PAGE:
No-Bake Whipped Angle Food Pie / Bakefri Smulepai

A no-bake pie recipe found on an ad for Carnation Evaporated Milk published in a July 1963 issue of LIFE magazine
No-Bake Whipped Angle Food Pie / Bakefri Smulepai

NEW! The pie you can ‘bake on ice’
Lemony-luscious! No cooking, no hot oven!

The secret is Carnation
the milk that whips like cream – at 1/2 the cost.

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Caramelised Peach with Sparkling Jelly and Double Cream / Karamelliserte Ferskener med Musserende Gelé og Pisket Kremfløte

A dessert recipe found in “Best of the best 2” a free E-book
published by Dairy Australia

Caramelised Peach with Sparkling Jelly and Double Cream / Karamelliserte Ferskener med Musserende Gelé og Pisket Kremfløte

And I thought Australians were sober and down to earth and here
they offer us a party dessert that borders on to the ultra-decadent.
But when you think of it, we all deserve a little decadence from
time to time, don’t we

Ted
Winking smile

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Medieval Monday – Almond Leach / Mandel Leach

A dessert recipe from the Tudor era found on CookIt!
Medieval Monday – Almond Leach / Mandel Leach

Leach is a kind of milk jelly a little like a blancmange. There are milk versions but this one was a dish for Lent when the Tudors would not use milk. Almond milk was used during Lent instead. This is a high table dish for a gentry family and is served attractively. It is time consuming to make requiring setting time and a swift hand when turning out.The top half of the leach is coloured with red wine.

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Coffee Marshmallow Cream / Kaffe og Marshmallows Krem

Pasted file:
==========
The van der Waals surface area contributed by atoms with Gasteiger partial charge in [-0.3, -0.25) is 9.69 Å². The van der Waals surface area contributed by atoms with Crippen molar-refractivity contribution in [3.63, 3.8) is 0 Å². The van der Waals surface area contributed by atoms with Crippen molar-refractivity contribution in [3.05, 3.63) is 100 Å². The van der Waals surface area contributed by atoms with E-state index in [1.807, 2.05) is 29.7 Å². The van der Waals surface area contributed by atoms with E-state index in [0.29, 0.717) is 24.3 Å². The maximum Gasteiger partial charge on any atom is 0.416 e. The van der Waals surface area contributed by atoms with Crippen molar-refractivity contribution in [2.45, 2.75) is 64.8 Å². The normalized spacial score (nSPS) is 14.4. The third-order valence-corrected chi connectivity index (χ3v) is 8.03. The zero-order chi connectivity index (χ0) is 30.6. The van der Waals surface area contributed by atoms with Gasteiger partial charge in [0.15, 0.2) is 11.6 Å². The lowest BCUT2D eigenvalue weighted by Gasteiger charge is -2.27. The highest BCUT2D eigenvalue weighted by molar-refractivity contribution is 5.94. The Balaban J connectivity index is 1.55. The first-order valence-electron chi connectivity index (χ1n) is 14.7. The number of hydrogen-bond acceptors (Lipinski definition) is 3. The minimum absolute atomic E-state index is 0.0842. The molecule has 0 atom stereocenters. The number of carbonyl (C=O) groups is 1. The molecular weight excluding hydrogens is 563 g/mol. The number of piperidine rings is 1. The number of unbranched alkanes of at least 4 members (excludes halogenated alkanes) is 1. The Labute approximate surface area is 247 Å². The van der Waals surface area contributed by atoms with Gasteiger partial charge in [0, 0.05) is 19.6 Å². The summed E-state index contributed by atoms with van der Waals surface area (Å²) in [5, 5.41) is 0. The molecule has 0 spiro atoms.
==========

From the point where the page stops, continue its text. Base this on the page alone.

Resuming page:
A grownup dessert recipe found in
“Borden’s Eagel Brand Book of Recipes” published by
Borden’s Condenced Milk Company in the 1930s

Coffee Marshmallow Cream / Kaffe og Marshmallows Krem

I think I have mentioned it before, but desserts and other food featuring strong coffee is best suited for serving to grown ups. Children seldom find it tasteful. But who cares, we’re grown ups aren’t we

Ted
Winking smile

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Spanish Cream / Spansk Krem

A dessert recipe found in “Condenced Milk and its use
in Good Cookery” published by Borden’s Condenced
Milk Company in 1927

Spanish Cream / Spansk Krem

The recipes and instructions in these old cookbooks from the 1920s are so short and to the point that if housewives and cooks from back then had a chance to take a look in today’s cookbooks with all their explanations and pictures and what have you, they would probably thing we are all right behind the barn as they say in the Yorkshire Dales.

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Coffee Ribbon Bavarian / Lagdelt Dessert Smaksatt med Kaffe

A dessert recipe from “The Story of Coffee and How To Make It” published by The Cheek-Neal Coffee Co in 1925Coffee Ribbon Bavarian / Lagdelt Dessert Smaksatt med Kaffe

Another of those desserts for adults from the book that tells you the story of coffee and gives you recipes for coffee tasting goodies.

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Orange Mousse / Appelsinfromasj

An airy dessert recipe found in “Mat for Alle”
(Food for Everyone) published by Tiden Norske Forlag in 1985

Orange Mousse / Appelsinfromasj

I have to confess that I have never been particularly excited about dessert gellies. Even as  a child, I had to drown them in custard sauce to manage to get them down. But mousse on the other hand, now we’re talking dessert – Ted

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Prosecco Jelly Squares / Prosecco Geléruter

A recipe for some grown-up sweets found on chatelaine.com
Prosecco Jelly Squares / Prosecco Geléruter

Add some grown-up sparkle with these delicious jelly squares
for your Easter sweets.

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Knox Dainties / Knox Gelegotteri

Lovely jelly sweets recipes found in “Knox Gelatine Dainty Desserts – Salads – Candies” published in  1927”Knox Dainties / Knox Gelegotteri

I have to admit that I love homemade sweets. We always made marzipan, cream and chocolate caramels and candied fruit for Christmas when I was a kid and the thought of those can still make me drift off into lovely childhood memories. I think it’s time to start planning the easter sweets – Ted

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Chocolate Sponge anno 1927 / Sjokoladepudding anno 1927